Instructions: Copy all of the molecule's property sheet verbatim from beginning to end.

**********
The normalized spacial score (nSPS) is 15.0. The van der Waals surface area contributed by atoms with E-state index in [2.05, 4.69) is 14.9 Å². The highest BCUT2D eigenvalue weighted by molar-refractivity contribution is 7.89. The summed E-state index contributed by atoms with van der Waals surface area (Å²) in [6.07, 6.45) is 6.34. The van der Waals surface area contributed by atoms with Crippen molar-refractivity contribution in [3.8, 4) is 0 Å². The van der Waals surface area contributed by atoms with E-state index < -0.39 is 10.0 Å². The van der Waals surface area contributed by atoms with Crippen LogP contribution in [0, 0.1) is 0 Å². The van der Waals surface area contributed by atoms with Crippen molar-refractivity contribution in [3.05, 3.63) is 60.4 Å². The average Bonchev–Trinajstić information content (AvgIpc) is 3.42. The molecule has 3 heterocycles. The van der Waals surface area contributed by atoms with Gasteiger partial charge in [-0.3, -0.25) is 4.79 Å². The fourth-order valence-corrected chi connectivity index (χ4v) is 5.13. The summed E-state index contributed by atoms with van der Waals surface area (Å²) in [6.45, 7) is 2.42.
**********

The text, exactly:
The normalized spacial score (nSPS) is 15.0. The van der Waals surface area contributed by atoms with E-state index in [2.05, 4.69) is 14.9 Å². The highest BCUT2D eigenvalue weighted by molar-refractivity contribution is 7.89. The summed E-state index contributed by atoms with van der Waals surface area (Å²) in [6.07, 6.45) is 6.34. The van der Waals surface area contributed by atoms with Crippen molar-refractivity contribution in [3.8, 4) is 0 Å². The van der Waals surface area contributed by atoms with E-state index < -0.39 is 10.0 Å². The van der Waals surface area contributed by atoms with Crippen LogP contribution in [0, 0.1) is 0 Å². The van der Waals surface area contributed by atoms with Crippen molar-refractivity contribution in [3.05, 3.63) is 60.4 Å². The average Bonchev–Trinajstić information content (AvgIpc) is 3.42. The molecule has 3 heterocycles. The van der Waals surface area contributed by atoms with Gasteiger partial charge in [-0.3, -0.25) is 4.79 Å². The fourth-order valence-corrected chi connectivity index (χ4v) is 5.13. The summed E-state index contributed by atoms with van der Waals surface area (Å²) in [6.45, 7) is 2.42.